Commercial plant produces cellulosic methanol
Aug. 18, 2010, Broomfield, CO – Range Fuels Inc. has produced cellulosic methanol from the initial phase of its first commercial cellulosic biofuels plant near Soperton, Georgia, using woody biomass.
August 18, 2010 By Range Fuels
2010, Broomfield, CO – Range Fuels Inc., which is focusing on commercially
producing low-carbon biofuels and clean renewable power, has produced
cellulosic methanol from the initial phase of its first commercial cellulosic
biofuels plant near Soperton, Georgia, using woody biomass. The first
phase of the Soperton plant operations employs Range Fuels' innovative,
two-step thermo-chemical process, which uses heat, pressure, and steam to
convert biomass such as woody biomass and grasses into a synthesis gas composed
of hydrogen and carbon monoxide. The syngas is then passed over a proprietary
catalyst to produce mixed alcohols that are separated and processed to yield a
variety of low-carbon biofuels, including cellulosic ethanol and methanol.
cellulosic methanol will be used to produce biodiesel, ultimately displacing
diesel oil in transportation fuel markets. It may also displace diesel in
heating applications, be used as a fuel additive in gasoline-powered motor
vehicles, or be used to power fuel cells. Range Fuels plans to begin production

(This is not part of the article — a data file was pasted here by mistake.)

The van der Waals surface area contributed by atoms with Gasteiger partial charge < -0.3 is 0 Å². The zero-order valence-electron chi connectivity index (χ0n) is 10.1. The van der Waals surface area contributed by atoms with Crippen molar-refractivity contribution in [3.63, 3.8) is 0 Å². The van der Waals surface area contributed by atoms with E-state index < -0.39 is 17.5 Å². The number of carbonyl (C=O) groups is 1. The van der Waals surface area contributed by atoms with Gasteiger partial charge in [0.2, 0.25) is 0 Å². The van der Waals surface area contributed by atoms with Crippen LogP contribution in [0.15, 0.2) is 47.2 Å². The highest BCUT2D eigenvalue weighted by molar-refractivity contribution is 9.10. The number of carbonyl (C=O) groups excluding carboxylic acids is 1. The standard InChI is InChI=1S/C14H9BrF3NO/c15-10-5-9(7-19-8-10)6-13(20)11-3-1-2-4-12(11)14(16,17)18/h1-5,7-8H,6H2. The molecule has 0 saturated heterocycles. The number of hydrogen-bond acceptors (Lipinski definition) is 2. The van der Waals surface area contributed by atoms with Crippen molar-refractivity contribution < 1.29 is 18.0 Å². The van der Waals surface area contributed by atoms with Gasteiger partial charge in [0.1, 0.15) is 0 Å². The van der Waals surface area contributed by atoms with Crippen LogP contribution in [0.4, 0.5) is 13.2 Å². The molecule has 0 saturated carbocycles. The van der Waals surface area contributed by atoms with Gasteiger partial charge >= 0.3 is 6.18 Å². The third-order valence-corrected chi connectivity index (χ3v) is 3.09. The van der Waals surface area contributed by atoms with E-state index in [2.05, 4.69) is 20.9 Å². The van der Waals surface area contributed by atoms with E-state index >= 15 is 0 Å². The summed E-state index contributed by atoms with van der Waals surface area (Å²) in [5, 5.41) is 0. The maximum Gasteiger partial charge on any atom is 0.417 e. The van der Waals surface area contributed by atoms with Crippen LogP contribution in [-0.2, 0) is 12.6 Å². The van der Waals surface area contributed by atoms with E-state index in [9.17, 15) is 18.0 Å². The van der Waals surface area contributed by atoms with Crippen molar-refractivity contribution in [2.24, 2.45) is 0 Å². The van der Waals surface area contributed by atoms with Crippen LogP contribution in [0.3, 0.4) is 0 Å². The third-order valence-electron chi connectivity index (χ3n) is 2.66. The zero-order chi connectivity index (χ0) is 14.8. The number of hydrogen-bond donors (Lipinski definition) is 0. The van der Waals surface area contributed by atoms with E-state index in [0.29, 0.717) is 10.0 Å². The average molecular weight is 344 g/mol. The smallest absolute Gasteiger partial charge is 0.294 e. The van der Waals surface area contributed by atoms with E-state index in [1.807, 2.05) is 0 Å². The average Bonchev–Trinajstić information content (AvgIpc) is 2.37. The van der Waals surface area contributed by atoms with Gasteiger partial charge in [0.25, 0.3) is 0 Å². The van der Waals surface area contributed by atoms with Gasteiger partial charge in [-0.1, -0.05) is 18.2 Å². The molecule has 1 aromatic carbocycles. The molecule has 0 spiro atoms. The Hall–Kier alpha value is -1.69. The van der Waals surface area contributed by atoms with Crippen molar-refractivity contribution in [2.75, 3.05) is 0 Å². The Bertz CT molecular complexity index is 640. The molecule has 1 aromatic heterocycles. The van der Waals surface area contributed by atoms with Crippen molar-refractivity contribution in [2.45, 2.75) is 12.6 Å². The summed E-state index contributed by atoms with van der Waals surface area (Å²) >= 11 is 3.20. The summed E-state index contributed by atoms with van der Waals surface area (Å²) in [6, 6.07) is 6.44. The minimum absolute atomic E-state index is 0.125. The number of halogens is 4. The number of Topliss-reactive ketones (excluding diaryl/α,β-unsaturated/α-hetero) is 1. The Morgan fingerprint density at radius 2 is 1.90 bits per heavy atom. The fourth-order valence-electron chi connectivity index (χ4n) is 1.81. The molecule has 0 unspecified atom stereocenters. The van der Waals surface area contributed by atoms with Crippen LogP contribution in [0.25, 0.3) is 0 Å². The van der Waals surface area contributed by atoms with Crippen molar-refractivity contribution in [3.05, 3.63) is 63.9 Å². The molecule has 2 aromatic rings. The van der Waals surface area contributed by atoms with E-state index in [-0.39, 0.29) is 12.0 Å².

of cellulosic ethanol from the plant in the third quarter of 2010 that will
meet ASTM standards for fuel-grade ethanol. It will displace gasoline in local
and regional transportation fuel markets.
milestone is a giant step in overcoming the technological and financing
challenges facing the commercialization of cellulosic biofuels and positions us
extremely well to expand production of cellulosic biofuels,” says David Aldous,
Range Fuels' president and CEO.
Soperton plant initially will use woody biomass from nearby timber operations,
but plans to experiment with other feedstock for the conversion process,
including Miscanthus and switchgrass. Range Fuels plans to expand the capacity of the
plant to 60 million gallons of cellulosic biofuels annually, with construction
to begin next summer. The Soperton plant is permitted to produce 100 million
gallons of ethanol and methanol each year.
Print this page